What is CARICOM?

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India's External Affairs Minister co-chaired the 4th India-CARICOM ministerial meeting with his Jamaican counterpart.


  • CARICOM, which stands for Caribbean Community, is the oldest surviving integration movement in the developing world.
  • It is an organization of Caribbean countries and dependencies originally established as the Caribbean Community and Commons Market in 1973 by the Treaty of Chaguaramas.
  • Main Purposes:
    • Promote economic integration and cooperation among its members;
    • To ensure that the benefits of integration are equitably shared;
    • To coordinate foreign policy;
  • Members:
    • It has 15 members; Antigua and Barbuda, The Bahamas, Barbados, Belize, Dominica, Grenada, Guyana, Haiti, Jamaica, Montserrat, Saint Kitts and Nevis, Saint Lucia, Saint Vincent and the Grenadines, Suriname, and Trinidad and Tobago.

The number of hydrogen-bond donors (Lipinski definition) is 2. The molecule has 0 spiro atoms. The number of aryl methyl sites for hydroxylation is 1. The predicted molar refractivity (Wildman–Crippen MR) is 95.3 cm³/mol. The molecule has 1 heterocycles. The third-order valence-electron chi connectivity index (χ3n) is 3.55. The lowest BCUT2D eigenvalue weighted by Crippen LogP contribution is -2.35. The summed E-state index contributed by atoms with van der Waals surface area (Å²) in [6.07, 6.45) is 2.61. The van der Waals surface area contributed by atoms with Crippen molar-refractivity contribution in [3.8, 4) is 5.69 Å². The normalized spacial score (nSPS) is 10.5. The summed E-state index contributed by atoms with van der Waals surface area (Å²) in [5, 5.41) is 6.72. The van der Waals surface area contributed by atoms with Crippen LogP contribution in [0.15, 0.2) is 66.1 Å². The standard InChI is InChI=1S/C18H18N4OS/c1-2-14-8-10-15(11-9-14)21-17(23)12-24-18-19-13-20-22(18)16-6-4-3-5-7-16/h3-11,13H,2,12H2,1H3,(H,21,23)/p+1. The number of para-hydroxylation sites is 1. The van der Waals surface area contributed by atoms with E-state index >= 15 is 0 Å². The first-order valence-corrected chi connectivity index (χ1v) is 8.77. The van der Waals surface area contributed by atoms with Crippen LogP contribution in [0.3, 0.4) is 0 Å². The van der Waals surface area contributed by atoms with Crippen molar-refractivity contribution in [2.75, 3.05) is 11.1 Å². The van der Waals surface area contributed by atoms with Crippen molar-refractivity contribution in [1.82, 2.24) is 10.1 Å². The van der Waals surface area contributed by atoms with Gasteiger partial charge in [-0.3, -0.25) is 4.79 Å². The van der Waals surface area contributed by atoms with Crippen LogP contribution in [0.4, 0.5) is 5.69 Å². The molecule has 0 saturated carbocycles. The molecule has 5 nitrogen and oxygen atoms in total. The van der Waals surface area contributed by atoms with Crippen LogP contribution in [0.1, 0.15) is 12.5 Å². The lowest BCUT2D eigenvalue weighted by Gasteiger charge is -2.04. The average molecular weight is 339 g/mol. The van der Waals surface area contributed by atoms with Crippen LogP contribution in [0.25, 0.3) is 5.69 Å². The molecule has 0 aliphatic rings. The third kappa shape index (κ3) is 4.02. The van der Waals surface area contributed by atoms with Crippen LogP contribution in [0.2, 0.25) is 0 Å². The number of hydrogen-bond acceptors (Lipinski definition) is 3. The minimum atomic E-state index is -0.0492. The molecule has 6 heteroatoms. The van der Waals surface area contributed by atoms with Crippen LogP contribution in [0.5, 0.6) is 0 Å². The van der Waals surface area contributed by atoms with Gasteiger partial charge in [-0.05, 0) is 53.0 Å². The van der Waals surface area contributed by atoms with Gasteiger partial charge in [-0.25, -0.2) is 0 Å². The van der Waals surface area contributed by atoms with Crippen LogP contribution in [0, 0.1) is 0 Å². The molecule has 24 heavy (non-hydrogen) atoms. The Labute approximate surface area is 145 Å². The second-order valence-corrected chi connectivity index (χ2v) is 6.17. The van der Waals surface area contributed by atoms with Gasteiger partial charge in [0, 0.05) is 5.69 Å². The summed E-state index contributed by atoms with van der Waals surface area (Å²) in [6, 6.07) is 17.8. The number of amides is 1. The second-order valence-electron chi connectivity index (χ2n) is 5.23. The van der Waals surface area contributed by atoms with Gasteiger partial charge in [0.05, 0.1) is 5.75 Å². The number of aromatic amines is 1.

• Anguilla, Bermuda, the British Virgin Islands, the Cayman Islands, and the Turks and Caicos Islands have associate member status, and Aruba, Colombia, the Dominican Republic, Mexico, Puerto Rico, and Venezuela maintain observer status
  • The Chairmanship of the Community is rotated every six months among the member countries' Heads.
  • Secretariat: The CARICOM Secretariat in Georgetown, Guyana, is the principal administrative organ of the Community and is headed by a Secretary General who is the Chief Executive Officer of the Community. 
  • In 2007, CARICOM officially inaugurated the Caribbean Court of Justice (CCJ), which serves as the final court of appeal for CARICOM members and also handles regional trade disputes.


Q1) What is the Treaty of Chaguaramas?

The Treaty of Chaguaramas established the Caribbean Community and Common Market, later known as CARICOM. It was signed on July 4, 1973 in Chaguaramas, Trinidad and Tobago.A revised Treaty of Chaguaramas establishing the Caribbean Community including the CARICOM Single Market and Economy (CSME) was signed in 2001.

Source:  EAM Jaishankar co-chairs 4th India-CARICOM ministerial meeting with Jamaican counterpart